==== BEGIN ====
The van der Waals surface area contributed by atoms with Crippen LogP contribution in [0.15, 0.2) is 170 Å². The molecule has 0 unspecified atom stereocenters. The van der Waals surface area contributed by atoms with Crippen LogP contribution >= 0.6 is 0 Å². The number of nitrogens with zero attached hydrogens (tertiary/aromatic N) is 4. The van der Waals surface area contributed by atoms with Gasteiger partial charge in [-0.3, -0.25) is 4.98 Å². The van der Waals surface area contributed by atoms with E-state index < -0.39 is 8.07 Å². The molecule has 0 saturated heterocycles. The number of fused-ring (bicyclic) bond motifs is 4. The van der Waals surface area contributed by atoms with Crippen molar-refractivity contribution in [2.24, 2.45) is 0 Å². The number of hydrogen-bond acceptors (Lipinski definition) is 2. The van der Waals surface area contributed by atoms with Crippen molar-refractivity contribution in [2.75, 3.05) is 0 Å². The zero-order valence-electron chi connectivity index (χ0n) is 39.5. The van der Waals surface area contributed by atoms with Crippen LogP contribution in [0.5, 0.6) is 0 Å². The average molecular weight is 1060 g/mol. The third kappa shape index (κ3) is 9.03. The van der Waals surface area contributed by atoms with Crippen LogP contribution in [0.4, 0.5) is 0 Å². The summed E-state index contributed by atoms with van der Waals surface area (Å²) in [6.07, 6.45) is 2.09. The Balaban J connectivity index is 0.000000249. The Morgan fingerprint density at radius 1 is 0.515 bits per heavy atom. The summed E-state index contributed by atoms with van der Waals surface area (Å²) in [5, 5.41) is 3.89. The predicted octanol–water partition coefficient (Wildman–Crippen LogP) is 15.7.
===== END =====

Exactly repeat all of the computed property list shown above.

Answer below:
The van der Waals surface area contributed by atoms with Crippen LogP contribution in [0.15, 0.2) is 170 Å². The molecule has 0 unspecified atom stereocenters. The van der Waals surface area contributed by atoms with Crippen LogP contribution >= 0.6 is 0 Å². The number of nitrogens with zero attached hydrogens (tertiary/aromatic N) is 4. The van der Waals surface area contributed by atoms with Gasteiger partial charge in [-0.3, -0.25) is 4.98 Å². The van der Waals surface area contributed by atoms with E-state index < -0.39 is 8.07 Å². The molecule has 0 saturated heterocycles. The number of fused-ring (bicyclic) bond motifs is 4. The van der Waals surface area contributed by atoms with Crippen molar-refractivity contribution in [2.24, 2.45) is 0 Å². The number of hydrogen-bond acceptors (Lipinski definition) is 2. The van der Waals surface area contributed by atoms with Crippen molar-refractivity contribution in [2.75, 3.05) is 0 Å². The zero-order valence-electron chi connectivity index (χ0n) is 39.5. The van der Waals surface area contributed by atoms with Crippen LogP contribution in [0.5, 0.6) is 0 Å². The average molecular weight is 1060 g/mol. The third kappa shape index (κ3) is 9.03. The van der Waals surface area contributed by atoms with Crippen LogP contribution in [0.4, 0.5) is 0 Å². The summed E-state index contributed by atoms with van der Waals surface area (Å²) in [6.07, 6.45) is 2.09. The Balaban J connectivity index is 0.000000249. The Morgan fingerprint density at radius 1 is 0.515 bits per heavy atom. The summed E-state index contributed by atoms with van der Waals surface area (Å²) in [5, 5.41) is 3.89. The predicted octanol–water partition coefficient (Wildman–Crippen LogP) is 15.7.